Quotable Quotes

First-year composition must “become part of a sequenced curriculum of courses that introduce students to discipline-specific principles and practices” (9).

difference of comp vs. lit and other fields: “Composition scholarship typically focuses on the processes of learning rather than on the acquisition of knowledge, and composition pedagogy focuses on change and development in students rather than on transmission of a heritage” (3)

“Over the years, then, first-year composition has been remarkable vulnerable to ideologies and practices that originate elsewhere than in its classrooms” (6) – those outside the field in power set the agenda; political ideologies make their way in the classroom, teachers/administrators use the class as an opportunity to forward their own agenda, regardless of its connection to first-year comp

“I doubt whether it is possible to radicalize instruction in a course that is thoroughly implicated in the maintance of cultural and academic hierarchy” (235)

Notable Notes

there aren’t jobs in comp because it’s thought of as “an exciting new field in which new academic priorities are being set” – there are jobs because of the universal requirement. That’s problematic. (3)

no motivated writing tasks in first-year composition; it exists outside of all other vertical curriculums and sequences in the university, isolated

comp’s relationship with pragmatism (Peirce, William James, Dewey, Emerson) v. literature’s relationship with humanism. This leads to the question whether literature should be taught in composition classrooms (a huge difference in ideology…product v. a process; reading over writing, suspicion of rhetoric, elite v. democratic education) – look at the College English Tate-Lindemann exchange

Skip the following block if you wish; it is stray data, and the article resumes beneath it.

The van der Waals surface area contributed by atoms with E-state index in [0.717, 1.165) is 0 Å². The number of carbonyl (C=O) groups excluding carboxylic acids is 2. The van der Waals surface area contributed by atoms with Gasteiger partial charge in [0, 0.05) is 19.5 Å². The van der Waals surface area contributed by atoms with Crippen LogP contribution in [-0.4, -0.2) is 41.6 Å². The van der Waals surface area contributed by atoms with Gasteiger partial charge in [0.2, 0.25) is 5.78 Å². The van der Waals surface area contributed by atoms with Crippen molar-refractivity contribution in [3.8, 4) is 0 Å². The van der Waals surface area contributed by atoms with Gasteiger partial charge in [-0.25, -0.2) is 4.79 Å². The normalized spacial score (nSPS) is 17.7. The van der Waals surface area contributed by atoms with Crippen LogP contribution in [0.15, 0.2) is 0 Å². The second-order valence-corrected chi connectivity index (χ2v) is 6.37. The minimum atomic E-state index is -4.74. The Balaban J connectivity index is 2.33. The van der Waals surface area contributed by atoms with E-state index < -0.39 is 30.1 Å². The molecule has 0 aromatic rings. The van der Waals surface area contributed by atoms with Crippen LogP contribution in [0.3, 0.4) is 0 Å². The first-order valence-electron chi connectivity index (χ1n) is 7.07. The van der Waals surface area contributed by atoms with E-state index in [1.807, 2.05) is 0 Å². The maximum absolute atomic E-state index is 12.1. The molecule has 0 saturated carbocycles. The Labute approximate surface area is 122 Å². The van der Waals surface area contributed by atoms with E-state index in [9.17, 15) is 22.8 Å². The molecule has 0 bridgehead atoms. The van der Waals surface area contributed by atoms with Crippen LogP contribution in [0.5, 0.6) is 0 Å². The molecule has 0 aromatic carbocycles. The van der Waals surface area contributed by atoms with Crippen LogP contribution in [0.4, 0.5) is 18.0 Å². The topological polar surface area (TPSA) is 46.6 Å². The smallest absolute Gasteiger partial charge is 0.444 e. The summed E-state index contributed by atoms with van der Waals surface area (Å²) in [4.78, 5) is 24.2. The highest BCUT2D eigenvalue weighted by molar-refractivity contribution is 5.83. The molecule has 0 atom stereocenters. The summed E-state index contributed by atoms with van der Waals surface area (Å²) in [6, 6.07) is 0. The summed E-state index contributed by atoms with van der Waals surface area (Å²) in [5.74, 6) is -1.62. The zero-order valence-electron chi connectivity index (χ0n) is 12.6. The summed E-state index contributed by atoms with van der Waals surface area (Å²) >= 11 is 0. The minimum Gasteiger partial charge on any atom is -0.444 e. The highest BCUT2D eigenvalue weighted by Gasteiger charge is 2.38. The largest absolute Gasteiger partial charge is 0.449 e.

history of the connection between communication and composition (founding of CCCC) and the impact of WWII and the Cold War on the purpose of composition instruction

history of the process movement, affected by research funded through federal grants on pre-writing (D Gordon Rohman and Albert O. Wleche Project English study.) There was a real attempt to understand how students and writers discover, invent, and think. This led to research in developmental psychology and on the creative processes of artists and scientists. Writing to discover was seen as the first way to see this (thus the emphasis on personal expressive writing). Then, the influence of Emig, who actually looked at her and her students’ writing processes. Also, turn to classical rhetoric for invention heuristics. Cannot underestimate the impact of student war protests in 1960s and 1970s to redistribute power and authority. Crowley’s essay is “Around 1971: The Emergence of Process Pedagogy” – two moves: attention to student’s whole composing process (students as writers) and a student-centered classroom. Process and current-traditional pedagogy are complementary.

the curriculum of composition is debated turf; it is owned by the community (U of Texas Austin’s difference curriculum)

Nancy Fraser – needs claims, the movement from thin needs (mythology) to thick needs (ideology.) The claim is that students need first-year composition. Who really needs it? The university only requires a course if they think the students won’t elect to take it (258)

April 29, 2009

Royer and Gilles, Directed Self-Placement